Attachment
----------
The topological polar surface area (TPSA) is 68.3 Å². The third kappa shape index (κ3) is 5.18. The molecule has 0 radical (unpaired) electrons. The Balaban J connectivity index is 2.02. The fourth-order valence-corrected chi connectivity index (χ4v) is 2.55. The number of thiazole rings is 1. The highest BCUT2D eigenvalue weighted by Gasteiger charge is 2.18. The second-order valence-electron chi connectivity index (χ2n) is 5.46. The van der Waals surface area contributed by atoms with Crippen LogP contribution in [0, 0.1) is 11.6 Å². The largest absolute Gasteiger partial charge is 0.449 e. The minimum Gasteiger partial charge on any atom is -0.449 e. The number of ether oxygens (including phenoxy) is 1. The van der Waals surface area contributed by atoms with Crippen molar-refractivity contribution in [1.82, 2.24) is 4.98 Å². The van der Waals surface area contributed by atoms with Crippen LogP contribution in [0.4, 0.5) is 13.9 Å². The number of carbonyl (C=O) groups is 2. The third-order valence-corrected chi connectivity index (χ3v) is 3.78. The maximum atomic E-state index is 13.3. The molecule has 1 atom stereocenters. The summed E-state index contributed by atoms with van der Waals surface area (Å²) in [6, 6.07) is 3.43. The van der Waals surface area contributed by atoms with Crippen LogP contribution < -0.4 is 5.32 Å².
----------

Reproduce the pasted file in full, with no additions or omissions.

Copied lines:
The topological polar surface area (TPSA) is 68.3 Å². The third kappa shape index (κ3) is 5.18. The molecule has 0 radical (unpaired) electrons. The Balaban J connectivity index is 2.02. The fourth-order valence-corrected chi connectivity index (χ4v) is 2.55. The number of thiazole rings is 1. The highest BCUT2D eigenvalue weighted by Gasteiger charge is 2.18. The second-order valence-electron chi connectivity index (χ2n) is 5.46. The van der Waals surface area contributed by atoms with Crippen LogP contribution in [0, 0.1) is 11.6 Å². The largest absolute Gasteiger partial charge is 0.449 e. The minimum Gasteiger partial charge on any atom is -0.449 e. The number of ether oxygens (including phenoxy) is 1. The van der Waals surface area contributed by atoms with Crippen molar-refractivity contribution in [1.82, 2.24) is 4.98 Å². The van der Waals surface area contributed by atoms with Crippen LogP contribution in [0.4, 0.5) is 13.9 Å². The number of carbonyl (C=O) groups is 2. The third-order valence-corrected chi connectivity index (χ3v) is 3.78. The maximum atomic E-state index is 13.3. The molecule has 1 atom stereocenters. The summed E-state index contributed by atoms with van der Waals surface area (Å²) in [6, 6.07) is 3.43. The van der Waals surface area contributed by atoms with Crippen LogP contribution < -0.4 is 5.32 Å².